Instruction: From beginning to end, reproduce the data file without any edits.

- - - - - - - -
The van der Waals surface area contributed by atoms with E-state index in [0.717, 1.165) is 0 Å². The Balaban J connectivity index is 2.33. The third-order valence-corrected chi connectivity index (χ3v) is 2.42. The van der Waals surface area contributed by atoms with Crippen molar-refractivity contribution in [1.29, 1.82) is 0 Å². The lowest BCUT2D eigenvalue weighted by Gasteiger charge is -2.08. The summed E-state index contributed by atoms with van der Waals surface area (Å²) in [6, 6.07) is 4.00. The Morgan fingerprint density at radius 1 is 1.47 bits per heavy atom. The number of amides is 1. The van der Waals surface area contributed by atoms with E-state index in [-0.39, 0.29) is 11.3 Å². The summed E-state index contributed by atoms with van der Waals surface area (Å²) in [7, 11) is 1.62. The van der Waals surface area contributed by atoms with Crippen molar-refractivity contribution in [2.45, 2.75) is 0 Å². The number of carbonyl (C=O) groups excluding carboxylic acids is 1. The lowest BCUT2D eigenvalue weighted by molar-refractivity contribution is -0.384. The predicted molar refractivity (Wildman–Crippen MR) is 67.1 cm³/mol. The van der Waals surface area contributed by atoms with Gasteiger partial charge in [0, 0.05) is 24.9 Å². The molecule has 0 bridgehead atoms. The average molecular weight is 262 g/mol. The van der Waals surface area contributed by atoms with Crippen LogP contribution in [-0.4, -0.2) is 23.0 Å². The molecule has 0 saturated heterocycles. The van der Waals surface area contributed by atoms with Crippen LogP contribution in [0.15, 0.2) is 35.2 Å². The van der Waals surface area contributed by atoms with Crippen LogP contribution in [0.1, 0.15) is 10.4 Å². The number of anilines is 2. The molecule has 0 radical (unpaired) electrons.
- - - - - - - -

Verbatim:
The van der Waals surface area contributed by atoms with E-state index in [0.717, 1.165) is 0 Å². The Balaban J connectivity index is 2.33. The third-order valence-corrected chi connectivity index (χ3v) is 2.42. The van der Waals surface area contributed by atoms with Crippen molar-refractivity contribution in [1.29, 1.82) is 0 Å². The lowest BCUT2D eigenvalue weighted by Gasteiger charge is -2.08. The summed E-state index contributed by atoms with van der Waals surface area (Å²) in [6, 6.07) is 4.00. The Morgan fingerprint density at radius 1 is 1.47 bits per heavy atom. The number of amides is 1. The van der Waals surface area contributed by atoms with E-state index in [-0.39, 0.29) is 11.3 Å². The summed E-state index contributed by atoms with van der Waals surface area (Å²) in [7, 11) is 1.62. The van der Waals surface area contributed by atoms with Crippen molar-refractivity contribution in [2.45, 2.75) is 0 Å². The number of carbonyl (C=O) groups excluding carboxylic acids is 1. The lowest BCUT2D eigenvalue weighted by molar-refractivity contribution is -0.384. The predicted molar refractivity (Wildman–Crippen MR) is 67.1 cm³/mol. The van der Waals surface area contributed by atoms with Gasteiger partial charge in [0, 0.05) is 24.9 Å². The molecule has 0 bridgehead atoms. The average molecular weight is 262 g/mol. The van der Waals surface area contributed by atoms with Crippen LogP contribution in [-0.4, -0.2) is 23.0 Å². The molecule has 0 saturated heterocycles. The van der Waals surface area contributed by atoms with Crippen LogP contribution in [0.15, 0.2) is 35.2 Å². The van der Waals surface area contributed by atoms with Crippen LogP contribution in [0.1, 0.15) is 10.4 Å². The number of anilines is 2. The molecule has 0 radical (unpaired) electrons.